Shippers (and freight brokers) are responsible for training carrier personnel. This training is required when both the carrier and shipper agree that the carrier is responsible for sanitary conditions during transport. Training must take place wherever you hire personnel and if operations change later (e.g. you change cleaning procedures, or begin hauling food that has been processed differently). You can use your own training program, provide training from a third-party, or use this FDA Training Module. You are required to create and keep documentation of the training provided.
In addition to keeping records of training, shippers must also develop and maintain records of procedures and agreements. Carriers, loaders and receivers need to keep records of the shipper’s written requirements. All records should be kept for a period of one year.
Though these rules sound tough, the FDA has given shippers a couple of breaks: If one batch of food spoils, it does not automatically spoil the entire load; and temperature deviations between what’s recorded on the bill of lading and what’s recorded what is in transit or upon arrival must be “material” and not incidental in order for the shipper to be held liable.
Where To Find Help?
As mentioned, the FDA has several online resources. The International Refrigerated Transportation Association has also published the Refrigerated Transportation Best Practice Guide, a free tool that outlines specific procedures from loading to the monitoring of staged trailers to the departure and arrival process for loaded trailers. It also includes a number of helpful checklists. Another help: many of the electronic logging devices (ELDs) recently installed in order to comply with the Federal Motor Carrier Safety Administration’s ELD mandate can assist with some requirements by monitoring and recording temperatures.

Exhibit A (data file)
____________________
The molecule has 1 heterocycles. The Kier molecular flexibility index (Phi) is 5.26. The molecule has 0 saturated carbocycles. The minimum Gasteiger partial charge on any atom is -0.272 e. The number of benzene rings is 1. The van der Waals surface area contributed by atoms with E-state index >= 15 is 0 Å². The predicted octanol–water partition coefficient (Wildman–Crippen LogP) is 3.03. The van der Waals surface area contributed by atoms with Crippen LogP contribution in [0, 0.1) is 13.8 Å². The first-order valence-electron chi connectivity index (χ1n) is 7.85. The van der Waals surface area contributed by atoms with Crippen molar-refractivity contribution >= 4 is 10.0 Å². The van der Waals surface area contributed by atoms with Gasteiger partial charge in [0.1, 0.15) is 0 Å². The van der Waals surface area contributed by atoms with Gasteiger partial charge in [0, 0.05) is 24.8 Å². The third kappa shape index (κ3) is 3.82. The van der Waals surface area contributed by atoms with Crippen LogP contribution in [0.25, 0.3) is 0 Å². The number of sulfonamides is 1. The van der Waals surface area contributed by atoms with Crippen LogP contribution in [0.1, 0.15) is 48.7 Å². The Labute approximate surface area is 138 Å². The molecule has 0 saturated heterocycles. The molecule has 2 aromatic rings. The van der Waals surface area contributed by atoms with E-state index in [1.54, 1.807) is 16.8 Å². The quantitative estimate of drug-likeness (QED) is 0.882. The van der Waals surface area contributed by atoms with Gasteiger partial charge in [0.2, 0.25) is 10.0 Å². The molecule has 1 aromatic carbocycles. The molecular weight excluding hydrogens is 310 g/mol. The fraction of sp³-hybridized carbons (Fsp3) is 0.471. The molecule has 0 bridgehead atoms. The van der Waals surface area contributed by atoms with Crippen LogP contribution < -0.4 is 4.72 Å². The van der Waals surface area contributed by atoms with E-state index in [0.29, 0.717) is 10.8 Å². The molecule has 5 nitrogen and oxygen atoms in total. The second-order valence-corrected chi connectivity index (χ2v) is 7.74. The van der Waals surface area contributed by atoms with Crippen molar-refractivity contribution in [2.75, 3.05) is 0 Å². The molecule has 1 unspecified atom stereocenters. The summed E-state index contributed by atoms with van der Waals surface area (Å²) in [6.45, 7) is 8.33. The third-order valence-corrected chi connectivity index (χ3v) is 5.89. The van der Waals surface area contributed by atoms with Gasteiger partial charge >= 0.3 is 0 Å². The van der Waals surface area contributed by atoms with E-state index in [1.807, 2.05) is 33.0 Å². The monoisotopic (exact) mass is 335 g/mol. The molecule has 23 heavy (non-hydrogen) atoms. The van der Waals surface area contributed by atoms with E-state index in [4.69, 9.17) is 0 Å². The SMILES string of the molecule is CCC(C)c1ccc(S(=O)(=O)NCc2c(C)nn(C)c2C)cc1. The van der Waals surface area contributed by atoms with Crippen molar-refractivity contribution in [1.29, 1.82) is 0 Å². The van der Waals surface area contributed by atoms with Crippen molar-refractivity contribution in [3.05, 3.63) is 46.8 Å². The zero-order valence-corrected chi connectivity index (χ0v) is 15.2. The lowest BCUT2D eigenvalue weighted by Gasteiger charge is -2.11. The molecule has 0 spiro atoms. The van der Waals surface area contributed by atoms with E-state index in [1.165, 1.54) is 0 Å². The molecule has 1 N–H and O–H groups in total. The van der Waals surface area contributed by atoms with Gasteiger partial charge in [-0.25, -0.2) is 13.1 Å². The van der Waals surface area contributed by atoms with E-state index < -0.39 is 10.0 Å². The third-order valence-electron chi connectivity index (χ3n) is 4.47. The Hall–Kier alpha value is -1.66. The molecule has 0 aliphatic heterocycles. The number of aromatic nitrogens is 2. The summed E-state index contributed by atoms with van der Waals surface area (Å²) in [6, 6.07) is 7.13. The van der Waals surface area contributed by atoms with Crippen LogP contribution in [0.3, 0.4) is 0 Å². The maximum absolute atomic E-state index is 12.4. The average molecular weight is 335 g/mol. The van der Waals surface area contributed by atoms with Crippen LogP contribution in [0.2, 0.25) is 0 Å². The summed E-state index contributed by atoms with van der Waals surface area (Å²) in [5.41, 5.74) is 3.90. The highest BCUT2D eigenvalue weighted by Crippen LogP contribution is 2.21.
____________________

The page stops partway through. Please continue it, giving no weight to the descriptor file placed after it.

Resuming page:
And of course, there’s us. Next Exit Logistics takes care of your freight shipping needs from beginning to end; have special expertise in providing freight services for unusual, oversize, or overweight shipments; are certified to arrange the shipment of hazardous materials; and perhaps most importantly, provide excellent customer service. To learn more about our services, call Next Exit Logistics at 866-624-2661 or contact us via e-mail.
* A measurement of the number of remaining years that a person would live without disability.